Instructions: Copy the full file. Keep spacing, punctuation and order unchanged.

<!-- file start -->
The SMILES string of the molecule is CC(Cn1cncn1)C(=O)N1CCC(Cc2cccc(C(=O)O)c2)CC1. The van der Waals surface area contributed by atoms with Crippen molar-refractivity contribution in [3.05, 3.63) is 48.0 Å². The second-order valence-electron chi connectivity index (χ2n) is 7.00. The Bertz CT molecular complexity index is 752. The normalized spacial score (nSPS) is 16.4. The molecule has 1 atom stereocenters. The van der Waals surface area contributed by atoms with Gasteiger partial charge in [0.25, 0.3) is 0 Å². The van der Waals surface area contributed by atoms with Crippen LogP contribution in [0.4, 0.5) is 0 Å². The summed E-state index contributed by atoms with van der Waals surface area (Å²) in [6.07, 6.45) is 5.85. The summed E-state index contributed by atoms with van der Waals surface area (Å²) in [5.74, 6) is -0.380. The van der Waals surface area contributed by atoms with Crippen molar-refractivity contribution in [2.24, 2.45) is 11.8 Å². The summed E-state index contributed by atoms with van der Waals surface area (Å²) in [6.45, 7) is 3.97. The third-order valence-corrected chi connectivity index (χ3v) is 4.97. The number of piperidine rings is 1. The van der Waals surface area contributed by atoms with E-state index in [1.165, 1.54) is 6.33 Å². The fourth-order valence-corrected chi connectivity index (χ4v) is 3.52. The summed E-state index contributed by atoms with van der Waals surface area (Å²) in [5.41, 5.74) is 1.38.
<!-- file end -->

The SMILES string of the molecule is CC(Cn1cncn1)C(=O)N1CCC(Cc2cccc(C(=O)O)c2)CC1. The van der Waals surface area contributed by atoms with Crippen molar-refractivity contribution in [3.05, 3.63) is 48.0 Å². The second-order valence-electron chi connectivity index (χ2n) is 7.00. The Bertz CT molecular complexity index is 752. The normalized spacial score (nSPS) is 16.4. The molecule has 1 atom stereocenters. The van der Waals surface area contributed by atoms with Gasteiger partial charge in [0.25, 0.3) is 0 Å². The van der Waals surface area contributed by atoms with Crippen LogP contribution in [0.4, 0.5) is 0 Å². The summed E-state index contributed by atoms with van der Waals surface area (Å²) in [6.07, 6.45) is 5.85. The summed E-state index contributed by atoms with van der Waals surface area (Å²) in [5.74, 6) is -0.380. The van der Waals surface area contributed by atoms with Crippen molar-refractivity contribution in [2.24, 2.45) is 11.8 Å². The summed E-state index contributed by atoms with van der Waals surface area (Å²) in [6.45, 7) is 3.97. The third-order valence-corrected chi connectivity index (χ3v) is 4.97. The number of piperidine rings is 1. The van der Waals surface area contributed by atoms with E-state index in [1.165, 1.54) is 6.33 Å². The fourth-order valence-corrected chi connectivity index (χ4v) is 3.52. The summed E-state index contributed by atoms with van der Waals surface area (Å²) in [5.41, 5.74) is 1.38.